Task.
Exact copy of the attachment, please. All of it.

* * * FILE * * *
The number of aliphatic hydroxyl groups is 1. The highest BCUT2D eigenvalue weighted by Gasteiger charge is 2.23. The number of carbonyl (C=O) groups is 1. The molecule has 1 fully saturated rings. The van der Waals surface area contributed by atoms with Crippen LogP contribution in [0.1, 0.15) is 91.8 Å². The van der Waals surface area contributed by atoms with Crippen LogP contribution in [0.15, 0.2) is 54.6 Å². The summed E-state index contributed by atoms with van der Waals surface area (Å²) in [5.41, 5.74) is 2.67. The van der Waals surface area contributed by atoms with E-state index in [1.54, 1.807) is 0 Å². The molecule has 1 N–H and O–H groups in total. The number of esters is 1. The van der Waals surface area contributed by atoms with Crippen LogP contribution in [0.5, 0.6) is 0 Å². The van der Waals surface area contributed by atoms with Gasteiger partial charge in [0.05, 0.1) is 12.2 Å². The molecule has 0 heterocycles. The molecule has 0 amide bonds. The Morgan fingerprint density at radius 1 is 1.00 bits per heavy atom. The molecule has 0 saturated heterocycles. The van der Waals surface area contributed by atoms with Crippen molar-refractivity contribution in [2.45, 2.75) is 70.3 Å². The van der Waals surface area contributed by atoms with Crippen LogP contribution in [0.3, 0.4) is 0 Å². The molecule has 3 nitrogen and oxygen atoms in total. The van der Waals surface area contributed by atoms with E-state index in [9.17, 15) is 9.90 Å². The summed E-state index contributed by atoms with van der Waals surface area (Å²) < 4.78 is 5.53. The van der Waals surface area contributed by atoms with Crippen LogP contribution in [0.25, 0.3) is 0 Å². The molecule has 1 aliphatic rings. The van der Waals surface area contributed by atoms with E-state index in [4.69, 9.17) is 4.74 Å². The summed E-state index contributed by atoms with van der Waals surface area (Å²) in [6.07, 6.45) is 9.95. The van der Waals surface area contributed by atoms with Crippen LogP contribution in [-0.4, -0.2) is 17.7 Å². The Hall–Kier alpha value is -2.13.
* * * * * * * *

The number of aliphatic hydroxyl groups is 1. The highest BCUT2D eigenvalue weighted by Gasteiger charge is 2.23. The number of carbonyl (C=O) groups is 1. The molecule has 1 fully saturated rings. The van der Waals surface area contributed by atoms with Crippen LogP contribution in [0.1, 0.15) is 91.8 Å². The van der Waals surface area contributed by atoms with Crippen LogP contribution in [0.15, 0.2) is 54.6 Å². The summed E-state index contributed by atoms with van der Waals surface area (Å²) in [5.41, 5.74) is 2.67. The van der Waals surface area contributed by atoms with E-state index in [1.54, 1.807) is 0 Å². The molecule has 1 N–H and O–H groups in total. The number of esters is 1. The van der Waals surface area contributed by atoms with Crippen LogP contribution in [0.5, 0.6) is 0 Å². The van der Waals surface area contributed by atoms with Gasteiger partial charge in [0.05, 0.1) is 12.2 Å². The molecule has 0 heterocycles. The molecule has 0 amide bonds. The Morgan fingerprint density at radius 1 is 1.00 bits per heavy atom. The molecule has 0 saturated heterocycles. The van der Waals surface area contributed by atoms with Crippen molar-refractivity contribution in [2.45, 2.75) is 70.3 Å². The van der Waals surface area contributed by atoms with Crippen LogP contribution in [0.3, 0.4) is 0 Å². The molecule has 3 nitrogen and oxygen atoms in total. The van der Waals surface area contributed by atoms with E-state index in [9.17, 15) is 9.90 Å². The summed E-state index contributed by atoms with van der Waals surface area (Å²) < 4.78 is 5.53. The van der Waals surface area contributed by atoms with Crippen LogP contribution in [0.25, 0.3) is 0 Å². The molecule has 1 aliphatic rings. The van der Waals surface area contributed by atoms with E-state index in [4.69, 9.17) is 4.74 Å². The summed E-state index contributed by atoms with van der Waals surface area (Å²) in [6.07, 6.45) is 9.95. The van der Waals surface area contributed by atoms with Crippen LogP contribution in [-0.4, -0.2) is 17.7 Å². The Hall–Kier alpha value is -2.13.